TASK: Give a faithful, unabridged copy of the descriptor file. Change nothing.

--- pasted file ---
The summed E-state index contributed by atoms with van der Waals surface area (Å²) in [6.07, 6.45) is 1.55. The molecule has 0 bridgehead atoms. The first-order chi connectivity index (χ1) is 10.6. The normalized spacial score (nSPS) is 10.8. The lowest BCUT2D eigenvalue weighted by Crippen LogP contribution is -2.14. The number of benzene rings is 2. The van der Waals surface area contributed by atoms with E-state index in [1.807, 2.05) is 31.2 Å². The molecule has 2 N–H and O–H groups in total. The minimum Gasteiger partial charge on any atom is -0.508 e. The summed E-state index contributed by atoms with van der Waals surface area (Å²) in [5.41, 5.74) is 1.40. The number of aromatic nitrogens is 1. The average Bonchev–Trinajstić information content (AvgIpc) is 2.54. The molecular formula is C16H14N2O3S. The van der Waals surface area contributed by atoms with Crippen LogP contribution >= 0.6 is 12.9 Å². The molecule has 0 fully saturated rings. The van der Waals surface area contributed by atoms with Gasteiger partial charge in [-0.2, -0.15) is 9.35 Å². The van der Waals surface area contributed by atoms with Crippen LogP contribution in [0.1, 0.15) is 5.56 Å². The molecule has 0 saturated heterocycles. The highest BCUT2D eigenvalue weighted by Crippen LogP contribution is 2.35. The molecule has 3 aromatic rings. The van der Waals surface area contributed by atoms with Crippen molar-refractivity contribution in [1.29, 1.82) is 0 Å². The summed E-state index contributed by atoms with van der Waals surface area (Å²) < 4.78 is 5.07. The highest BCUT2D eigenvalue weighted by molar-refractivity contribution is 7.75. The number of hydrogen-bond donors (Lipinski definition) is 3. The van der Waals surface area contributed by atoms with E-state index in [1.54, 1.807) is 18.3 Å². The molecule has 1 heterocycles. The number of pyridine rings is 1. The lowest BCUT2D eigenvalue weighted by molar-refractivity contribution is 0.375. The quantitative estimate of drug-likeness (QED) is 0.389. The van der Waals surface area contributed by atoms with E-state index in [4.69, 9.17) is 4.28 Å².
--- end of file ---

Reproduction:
The summed E-state index contributed by atoms with van der Waals surface area (Å²) in [6.07, 6.45) is 1.55. The molecule has 0 bridgehead atoms. The first-order chi connectivity index (χ1) is 10.6. The normalized spacial score (nSPS) is 10.8. The lowest BCUT2D eigenvalue weighted by Crippen LogP contribution is -2.14. The number of benzene rings is 2. The van der Waals surface area contributed by atoms with E-state index in [1.807, 2.05) is 31.2 Å². The molecule has 2 N–H and O–H groups in total. The minimum Gasteiger partial charge on any atom is -0.508 e. The summed E-state index contributed by atoms with van der Waals surface area (Å²) in [5.41, 5.74) is 1.40. The number of aromatic nitrogens is 1. The average Bonchev–Trinajstić information content (AvgIpc) is 2.54. The molecular formula is C16H14N2O3S. The van der Waals surface area contributed by atoms with Crippen LogP contribution >= 0.6 is 12.9 Å². The molecule has 0 fully saturated rings. The van der Waals surface area contributed by atoms with Gasteiger partial charge in [-0.2, -0.15) is 9.35 Å². The van der Waals surface area contributed by atoms with Crippen LogP contribution in [0.1, 0.15) is 5.56 Å². The molecule has 0 saturated heterocycles. The highest BCUT2D eigenvalue weighted by Crippen LogP contribution is 2.35. The molecule has 3 aromatic rings. The van der Waals surface area contributed by atoms with Crippen molar-refractivity contribution in [1.29, 1.82) is 0 Å². The summed E-state index contributed by atoms with van der Waals surface area (Å²) < 4.78 is 5.07. The highest BCUT2D eigenvalue weighted by molar-refractivity contribution is 7.75. The number of hydrogen-bond donors (Lipinski definition) is 3. The van der Waals surface area contributed by atoms with E-state index in [1.54, 1.807) is 18.3 Å². The molecule has 1 heterocycles. The number of pyridine rings is 1. The lowest BCUT2D eigenvalue weighted by molar-refractivity contribution is 0.375. The quantitative estimate of drug-likeness (QED) is 0.389. The van der Waals surface area contributed by atoms with E-state index in [4.69, 9.17) is 4.28 Å².